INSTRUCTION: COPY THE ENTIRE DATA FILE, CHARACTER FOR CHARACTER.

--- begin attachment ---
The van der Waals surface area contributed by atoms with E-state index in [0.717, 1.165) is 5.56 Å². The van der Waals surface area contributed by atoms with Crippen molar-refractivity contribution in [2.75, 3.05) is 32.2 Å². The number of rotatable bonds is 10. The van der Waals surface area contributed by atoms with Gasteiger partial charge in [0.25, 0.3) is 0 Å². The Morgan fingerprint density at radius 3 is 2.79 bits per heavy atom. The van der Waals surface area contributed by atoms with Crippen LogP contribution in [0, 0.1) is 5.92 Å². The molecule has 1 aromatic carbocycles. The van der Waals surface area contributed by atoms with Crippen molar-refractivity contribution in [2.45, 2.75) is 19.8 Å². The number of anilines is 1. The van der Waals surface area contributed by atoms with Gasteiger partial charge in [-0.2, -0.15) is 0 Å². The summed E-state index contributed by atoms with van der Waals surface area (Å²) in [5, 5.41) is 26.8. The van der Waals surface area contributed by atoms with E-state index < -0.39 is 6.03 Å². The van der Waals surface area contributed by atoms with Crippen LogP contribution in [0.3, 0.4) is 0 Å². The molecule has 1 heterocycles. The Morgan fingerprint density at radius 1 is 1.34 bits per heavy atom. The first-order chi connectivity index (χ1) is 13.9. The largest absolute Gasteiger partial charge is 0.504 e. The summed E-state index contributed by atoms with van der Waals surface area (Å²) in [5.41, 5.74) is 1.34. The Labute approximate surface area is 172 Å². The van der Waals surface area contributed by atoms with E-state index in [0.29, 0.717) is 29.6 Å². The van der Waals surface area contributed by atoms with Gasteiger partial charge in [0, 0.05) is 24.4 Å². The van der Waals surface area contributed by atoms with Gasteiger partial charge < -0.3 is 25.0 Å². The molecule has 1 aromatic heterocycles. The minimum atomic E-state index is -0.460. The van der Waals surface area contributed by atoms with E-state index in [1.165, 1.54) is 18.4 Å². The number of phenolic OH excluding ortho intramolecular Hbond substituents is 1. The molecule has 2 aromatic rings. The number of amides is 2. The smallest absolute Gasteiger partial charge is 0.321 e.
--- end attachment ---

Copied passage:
The van der Waals surface area contributed by atoms with E-state index in [0.717, 1.165) is 5.56 Å². The van der Waals surface area contributed by atoms with Crippen molar-refractivity contribution in [2.75, 3.05) is 32.2 Å². The number of rotatable bonds is 10. The van der Waals surface area contributed by atoms with Gasteiger partial charge in [0.25, 0.3) is 0 Å². The Morgan fingerprint density at radius 3 is 2.79 bits per heavy atom. The van der Waals surface area contributed by atoms with Crippen LogP contribution in [0, 0.1) is 5.92 Å². The molecule has 1 aromatic carbocycles. The van der Waals surface area contributed by atoms with Crippen molar-refractivity contribution in [2.45, 2.75) is 19.8 Å². The number of anilines is 1. The van der Waals surface area contributed by atoms with Gasteiger partial charge in [-0.2, -0.15) is 0 Å². The summed E-state index contributed by atoms with van der Waals surface area (Å²) in [5, 5.41) is 26.8. The van der Waals surface area contributed by atoms with E-state index < -0.39 is 6.03 Å². The van der Waals surface area contributed by atoms with Crippen LogP contribution in [0.3, 0.4) is 0 Å². The molecule has 1 heterocycles. The Morgan fingerprint density at radius 1 is 1.34 bits per heavy atom. The first-order chi connectivity index (χ1) is 13.9. The largest absolute Gasteiger partial charge is 0.504 e. The summed E-state index contributed by atoms with van der Waals surface area (Å²) in [5.41, 5.74) is 1.34. The Labute approximate surface area is 172 Å². The van der Waals surface area contributed by atoms with E-state index in [0.29, 0.717) is 29.6 Å². The van der Waals surface area contributed by atoms with Gasteiger partial charge in [0, 0.05) is 24.4 Å². The van der Waals surface area contributed by atoms with Gasteiger partial charge < -0.3 is 25.0 Å². The molecule has 1 aromatic heterocycles. The minimum atomic E-state index is -0.460. The van der Waals surface area contributed by atoms with E-state index in [1.165, 1.54) is 18.4 Å². The number of phenolic OH excluding ortho intramolecular Hbond substituents is 1. The molecule has 2 aromatic rings. The number of amides is 2. The smallest absolute Gasteiger partial charge is 0.321 e.